By Andy Lipton
NEW YORK - The wonderful sportswriter John Feinstein took a trip this winter to the Rose Hill Gymnasium at Fordham University to watch its basketball team play.
Then in a loving remembrance, Feinstein wrote a story in the Washington Post on January 20 about his memories of a very special Fordham basketball team and season.
The 1970-71 Fordham team captured the imagination of New York City. A city that so loves basketball, a love affair that’s started in the 1930s when Ned Irish brought college basketball to Madison Square Garden. It was a Cinderella season. It’s hard to forget Cinderella.
Feinstein recalled how Fordham beat Notre Dame in Madison Square Garden that year, finished the regular season ranked ninth in the country and reached the sweet sixteen in the NCAA tournament with no player bigger than 6’5” and a 29-year old coach named Digger Phelps.
I had a personal interest in rooting for that 1970-71 Fordham team. One of its players, Bart Woytowicz, grew up in my Forest Hills neighborhood.
Two years older than me and much taller than me, I got to know Bart in the early and mid-1960s when I was in elementary school, as we both went to a summer recreation program at a local junior high, Halsey Junior High. Basketball, softball, whiffle ball, ping pong, pool tables, bumper pool. And I almost forgotdodge ball.
You never forget, when as a little kid, a friendly taller older kid who is a terrific athlete pays attention to you and is so nice to you. Bart was that older kid.
And today, the 1970-71 basketball season has a meaningful impact on Fordham University. Let me explain.
In the fall of 1970, a young married woman, 23-year old Cathy Rush became the basketball coach of Immaculata College, an all-girls Catholic school with an enrollment of less than 800 students, outside of Philadelphia.
Mrs. Rush was paid $450 her first year, the 1970-71 season. The team had to play all its games away from the school, as the school’s gym had burnt down two years earlier and would not be rebuilt until the 1971-72 season.
In her second season, the 1971-72 season, Coach Rush led her Immaculata team to the women’s national championship in college basketball. Philadelphia had found Cinderella too.
Coach Rush’s Immaculata basketball teams followed up that championship season with two more championships the next two seasons. Women’s college basketball was on the map nationally.
Following the three straight national championships, Rush’s teams made it to the national championship game the next two years. And that was followed up by a Final Four appearance in the 1976-77 season.
Coach Rush also ran a basketball camp for girls.
Coach Rush influenced the lives of countless girls and young women. She set an example that showed it was ok for a female to play basketball, to love the game, to play it competitively, to play it in college and against premiercompetition, and to have a career in coaching.
And maybe most importantly, Coach Cathy Rush, as a mother of two young children, was an example of a woman who could raise a family and have a career at the same time.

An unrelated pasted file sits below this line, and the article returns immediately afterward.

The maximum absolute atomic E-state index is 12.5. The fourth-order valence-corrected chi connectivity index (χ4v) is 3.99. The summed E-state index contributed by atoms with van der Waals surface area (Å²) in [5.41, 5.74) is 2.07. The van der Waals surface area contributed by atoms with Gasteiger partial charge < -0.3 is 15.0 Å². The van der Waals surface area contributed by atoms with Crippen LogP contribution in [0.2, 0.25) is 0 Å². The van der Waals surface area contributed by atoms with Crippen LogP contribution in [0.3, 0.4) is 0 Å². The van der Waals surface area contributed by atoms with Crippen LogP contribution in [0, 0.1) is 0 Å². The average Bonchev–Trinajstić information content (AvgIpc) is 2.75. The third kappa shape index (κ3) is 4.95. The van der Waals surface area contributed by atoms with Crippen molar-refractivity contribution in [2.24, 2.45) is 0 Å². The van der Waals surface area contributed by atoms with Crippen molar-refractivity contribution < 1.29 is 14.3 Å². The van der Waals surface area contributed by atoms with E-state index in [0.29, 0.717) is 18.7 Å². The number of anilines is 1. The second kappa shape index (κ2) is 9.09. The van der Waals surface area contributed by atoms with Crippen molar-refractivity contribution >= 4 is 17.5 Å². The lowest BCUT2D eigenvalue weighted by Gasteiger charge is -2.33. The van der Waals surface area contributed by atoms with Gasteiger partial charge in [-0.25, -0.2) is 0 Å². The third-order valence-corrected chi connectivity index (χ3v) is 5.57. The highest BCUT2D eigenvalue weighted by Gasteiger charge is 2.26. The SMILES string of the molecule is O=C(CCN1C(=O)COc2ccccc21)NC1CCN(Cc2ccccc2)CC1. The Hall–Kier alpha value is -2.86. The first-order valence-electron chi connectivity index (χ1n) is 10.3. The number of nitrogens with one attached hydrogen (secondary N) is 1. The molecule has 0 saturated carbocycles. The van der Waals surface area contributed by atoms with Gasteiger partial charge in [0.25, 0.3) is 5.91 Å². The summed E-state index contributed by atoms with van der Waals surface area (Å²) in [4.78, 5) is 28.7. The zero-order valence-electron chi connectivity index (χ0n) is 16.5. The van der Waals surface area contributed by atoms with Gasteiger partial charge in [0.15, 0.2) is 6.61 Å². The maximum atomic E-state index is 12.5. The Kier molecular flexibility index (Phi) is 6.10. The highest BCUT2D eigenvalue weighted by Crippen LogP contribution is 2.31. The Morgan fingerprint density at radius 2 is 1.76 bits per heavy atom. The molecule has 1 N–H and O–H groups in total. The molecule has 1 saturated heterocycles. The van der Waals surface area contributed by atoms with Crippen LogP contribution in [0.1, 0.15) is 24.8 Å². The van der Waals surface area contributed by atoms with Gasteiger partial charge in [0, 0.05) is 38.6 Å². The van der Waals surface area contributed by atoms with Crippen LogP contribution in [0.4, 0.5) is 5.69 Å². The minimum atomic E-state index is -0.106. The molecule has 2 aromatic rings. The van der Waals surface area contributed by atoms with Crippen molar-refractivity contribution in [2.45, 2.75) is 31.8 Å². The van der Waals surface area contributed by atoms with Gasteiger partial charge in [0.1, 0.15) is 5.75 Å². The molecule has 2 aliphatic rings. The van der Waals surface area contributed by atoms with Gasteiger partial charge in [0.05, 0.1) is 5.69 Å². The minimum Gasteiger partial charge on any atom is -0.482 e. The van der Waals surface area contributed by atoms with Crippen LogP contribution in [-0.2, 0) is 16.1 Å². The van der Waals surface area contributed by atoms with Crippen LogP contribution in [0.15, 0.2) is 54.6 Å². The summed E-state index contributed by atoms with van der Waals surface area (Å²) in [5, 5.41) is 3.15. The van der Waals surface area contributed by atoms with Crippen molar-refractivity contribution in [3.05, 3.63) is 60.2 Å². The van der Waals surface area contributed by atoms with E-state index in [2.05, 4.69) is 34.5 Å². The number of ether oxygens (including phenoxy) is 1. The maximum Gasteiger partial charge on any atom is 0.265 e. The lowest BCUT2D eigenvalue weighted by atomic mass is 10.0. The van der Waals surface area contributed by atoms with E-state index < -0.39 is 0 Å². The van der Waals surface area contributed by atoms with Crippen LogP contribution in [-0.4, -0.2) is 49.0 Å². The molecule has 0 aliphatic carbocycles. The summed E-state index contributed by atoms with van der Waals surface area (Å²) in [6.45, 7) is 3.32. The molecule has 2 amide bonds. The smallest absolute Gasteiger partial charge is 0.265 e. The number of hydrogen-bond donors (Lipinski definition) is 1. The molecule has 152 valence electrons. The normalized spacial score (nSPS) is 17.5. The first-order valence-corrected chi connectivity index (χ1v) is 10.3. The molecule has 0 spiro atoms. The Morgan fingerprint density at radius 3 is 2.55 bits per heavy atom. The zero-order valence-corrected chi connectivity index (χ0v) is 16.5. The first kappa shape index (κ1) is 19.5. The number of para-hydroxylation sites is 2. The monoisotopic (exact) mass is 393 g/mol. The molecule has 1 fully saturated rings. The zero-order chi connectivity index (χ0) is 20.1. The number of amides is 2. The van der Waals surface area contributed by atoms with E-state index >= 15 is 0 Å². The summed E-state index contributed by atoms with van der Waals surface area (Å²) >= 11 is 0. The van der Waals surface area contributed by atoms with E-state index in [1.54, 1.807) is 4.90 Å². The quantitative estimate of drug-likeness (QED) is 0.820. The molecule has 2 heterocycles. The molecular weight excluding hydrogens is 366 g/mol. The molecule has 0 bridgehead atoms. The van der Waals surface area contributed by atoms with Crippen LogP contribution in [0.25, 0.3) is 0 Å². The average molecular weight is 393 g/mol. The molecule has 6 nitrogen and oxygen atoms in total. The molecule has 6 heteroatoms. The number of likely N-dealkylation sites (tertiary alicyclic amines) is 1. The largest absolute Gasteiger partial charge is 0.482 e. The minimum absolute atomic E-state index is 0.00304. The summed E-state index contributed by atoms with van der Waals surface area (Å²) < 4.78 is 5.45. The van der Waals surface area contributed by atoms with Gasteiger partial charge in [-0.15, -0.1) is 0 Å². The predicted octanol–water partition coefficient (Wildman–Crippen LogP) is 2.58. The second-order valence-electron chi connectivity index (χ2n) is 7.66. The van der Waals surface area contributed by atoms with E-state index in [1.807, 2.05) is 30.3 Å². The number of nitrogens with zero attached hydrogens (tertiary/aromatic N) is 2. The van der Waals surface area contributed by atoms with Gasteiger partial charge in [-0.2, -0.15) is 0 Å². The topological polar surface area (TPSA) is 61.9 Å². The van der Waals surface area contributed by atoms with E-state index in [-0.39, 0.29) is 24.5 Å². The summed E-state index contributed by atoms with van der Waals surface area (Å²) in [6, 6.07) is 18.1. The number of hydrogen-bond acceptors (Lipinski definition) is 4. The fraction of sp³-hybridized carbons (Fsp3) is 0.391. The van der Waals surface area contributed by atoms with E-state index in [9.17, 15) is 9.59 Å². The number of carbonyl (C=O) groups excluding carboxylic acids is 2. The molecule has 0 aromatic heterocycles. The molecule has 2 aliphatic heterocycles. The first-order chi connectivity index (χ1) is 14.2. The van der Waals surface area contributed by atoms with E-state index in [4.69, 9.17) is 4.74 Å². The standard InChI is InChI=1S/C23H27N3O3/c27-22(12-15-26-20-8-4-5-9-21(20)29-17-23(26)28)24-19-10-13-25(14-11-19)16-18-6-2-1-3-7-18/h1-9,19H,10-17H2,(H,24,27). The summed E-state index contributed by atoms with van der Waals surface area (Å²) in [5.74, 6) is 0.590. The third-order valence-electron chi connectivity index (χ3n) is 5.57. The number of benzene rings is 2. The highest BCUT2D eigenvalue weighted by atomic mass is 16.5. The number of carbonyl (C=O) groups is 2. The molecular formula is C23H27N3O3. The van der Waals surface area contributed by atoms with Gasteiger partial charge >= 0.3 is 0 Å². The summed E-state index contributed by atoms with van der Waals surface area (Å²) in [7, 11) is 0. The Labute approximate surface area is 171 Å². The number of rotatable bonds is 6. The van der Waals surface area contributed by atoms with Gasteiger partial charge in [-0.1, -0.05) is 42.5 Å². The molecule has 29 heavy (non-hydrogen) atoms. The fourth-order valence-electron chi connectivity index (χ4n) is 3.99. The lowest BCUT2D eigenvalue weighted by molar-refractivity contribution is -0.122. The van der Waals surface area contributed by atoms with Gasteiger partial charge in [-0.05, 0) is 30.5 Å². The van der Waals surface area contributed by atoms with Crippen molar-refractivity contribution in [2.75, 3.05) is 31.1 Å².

Like John Feinstein, I took a trip to Fordham University’s Rose Hill campus this winter to watch basketball. In my case it was in December. All the way from Queens. And it was to watch Fordham’s women’s basketball team.
At Rose Hill, I was on a beautiful sprawling campus in the Bronx, with long expanses of green lawns and buildings of gothic architecture, across the street from the Bronx Botanical Gardens, which sits next to the Bronx Zoo, two New York treasures that are as good as any, and enjoyed by thousands of people of all ages.
At Fordham I found a very well coached team, a pleasure to watch.
And I found a very experienced, accomplished and successful coach who has been a college basketball head coach for 31 years, Stephanie Gaitley.
She’s also a mother of three sons, the youngest now finishing high school, and a wife who met her future husband, a Philadelphian, on a basketball court at Villanova University while in college.
Gaitley played basketball at Villanova where she was an academic All-American her last season.
In my few interactions with her, she has been warm and welcoming.
It’s obvious – I was very late to the party.
Stephanie Gaitley was one of those countless girls influenced by Coach Cathy Rush.
Coach Gaitley, born and raised in Ocean City, NJ, started going to Coach Rush’s basketball camp in the eighth grade in the mid-1970s and went there for many years. Kids who went to her camp considered themselves Cathy Rush kids. Gaitley even babysat Rush’s kids. And Gaitley went to see Rush’s Immaculata teams play.
At the Fordham game I went to, against Niagara, Coach Gaitley’s players moved on offense, as did the ball. The ball was shared. They could shoot from the outside or drive to the hoop.
With junior forward G’mrice Davis, the team has a post player who is mobile, scores inside the paint, is the team’s leading rebounder and scorer, and among the nation’s leading rebounders.
The players were sure-handed receiving passes and holding the ball. They can handle a press and not get rattled. And scrappy. Not afraid to dive on the floor and they don’t backdown.
Coach Gaitley preaches defense and strong weak-side help on defense was evident.